006Make no mistake, those beers you see on shelves here in Chicago are all being cranked out from a small space that could pass for a higher-end West Loop restaurant. Sure, more and more brewpubs are taking a moment to focus on their food menu, but I’ve never experienced a brewery with such an amazing culinary program – one that can easily stand on its own in creativity, freshness and incredible taste. Bill and Michelle Tressler might have had a brewery in mind when they first opened their doors at an old cheese factory in 1995, but what it’s become is something far beyond that. The ambiance is first class – muted lighting, dark wood tones and more couples enjoying a flight with their dinner than crowds of beer chugging happening here. Hinterland has a seasonal menu that currently includes highlights like mahi, bass, quail and elk tenderloin.

But it is, after all, a brewery first and this isn’t Guys Eating Seriously Good Food (though maybe we should?). And Hinterland is about to move from its 9,000 square foot restaurant/brewery into a space across from Lambeau Field that is 20,000 to 25,000 square feet, allowing them to nearly quadruple production to around 20,000 barrels a year.

During my visit, they had their IPA not only on tap, but also on the nitro. I’m not usually a fan of IPAs on a nitro, but this one worked. The nitro muted the hop bitterness and gave it a uniquely different taste. Another IPA with a twist – White Out – was a favorite, as they barrel-aged it, giving it a hoppy, yet sweet, and bourbon-y burn all in one sip, as vanilla, citrus and bourbon blend. And though I’ve had their Grand Cru in bottles, it was even better fresh on tap, with the traditional spicy coriander warming its way through you.

As I made my way out of town, I made a point of swinging by a brewery I’d not heard of before – Stillmank Beer Company – and wouldn’t you know it, it’s the one I really enjoyed the most. It’s young, it’s quaint and it’s just a tasting room for now, but the owners are so hands-on in all that goes on, it’s impossible not to pull for them to succeed. Oh and the beer is mighty good, too.

Brad Stillmank began brewing beers three years ago at the 2nd Street Brewery in Milwaukee before opening his own place on the east side of Green Bay last year. The certified Cicerone worked at breweries in Colorado, including Ska Brewing, before coming back home to Wisconsin and trying it on his own. Located in an old construction supply warehouse, it’s 9,000 square feet, giving it a comfortable, homey feel. It’s the kind of place where you might be swapping stories with a guy at the bar, only to learn it’s Peter Stillmank – Brad’s dad – and he’s leading you through an impromptu tour of the place. They’re incredibly proud of what they’ve got and they should be.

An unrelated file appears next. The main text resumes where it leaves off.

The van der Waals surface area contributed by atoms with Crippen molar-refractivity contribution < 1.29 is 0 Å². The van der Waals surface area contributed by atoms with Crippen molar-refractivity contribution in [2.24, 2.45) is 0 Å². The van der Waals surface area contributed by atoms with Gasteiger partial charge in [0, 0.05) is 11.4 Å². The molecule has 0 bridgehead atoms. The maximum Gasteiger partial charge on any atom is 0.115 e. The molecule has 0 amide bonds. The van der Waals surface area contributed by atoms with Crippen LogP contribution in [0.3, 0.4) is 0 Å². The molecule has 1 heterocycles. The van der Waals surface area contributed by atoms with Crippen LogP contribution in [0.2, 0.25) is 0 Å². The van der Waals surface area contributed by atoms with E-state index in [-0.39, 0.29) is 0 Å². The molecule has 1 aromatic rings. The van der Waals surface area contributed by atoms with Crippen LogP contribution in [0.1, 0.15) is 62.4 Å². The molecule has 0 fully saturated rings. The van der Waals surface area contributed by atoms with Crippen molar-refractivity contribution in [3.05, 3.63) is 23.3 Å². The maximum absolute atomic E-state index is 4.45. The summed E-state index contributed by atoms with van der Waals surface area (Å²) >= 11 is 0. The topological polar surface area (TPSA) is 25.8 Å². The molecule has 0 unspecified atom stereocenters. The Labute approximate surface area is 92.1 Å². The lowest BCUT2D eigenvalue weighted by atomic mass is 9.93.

Their flagship beer, Wisco Disco, is a solid ale made up of five malts and four hops, with a touch of lactose smoothing it out. It’s like a complex amber, maybe, but it’s good. The Double Disco, an Imperial Pale Ale released in commemoration of their April anniversary, was available on tap all summer and might still be floating around in bombers. It’s worth hunting down. Their Super Kind is a light, citrusy easy drinking IPA, while Killer Bees was fun – a 5% rye beer infused with fresh jalapeno.

And if the family atmosphere and quality tap list isn’t enough to convince you to swing by during your visit, Stillmank will be hosting a Kegs & Eggs event on Black Friday morning.

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About the Author

Steve

The skills Steve honed in his 20 years digging up corruption and cornering politicians as a newspaper reporter in northwest Indiana and Chicago are now being used to track down and review quality craft beer only available in the Hoosier state.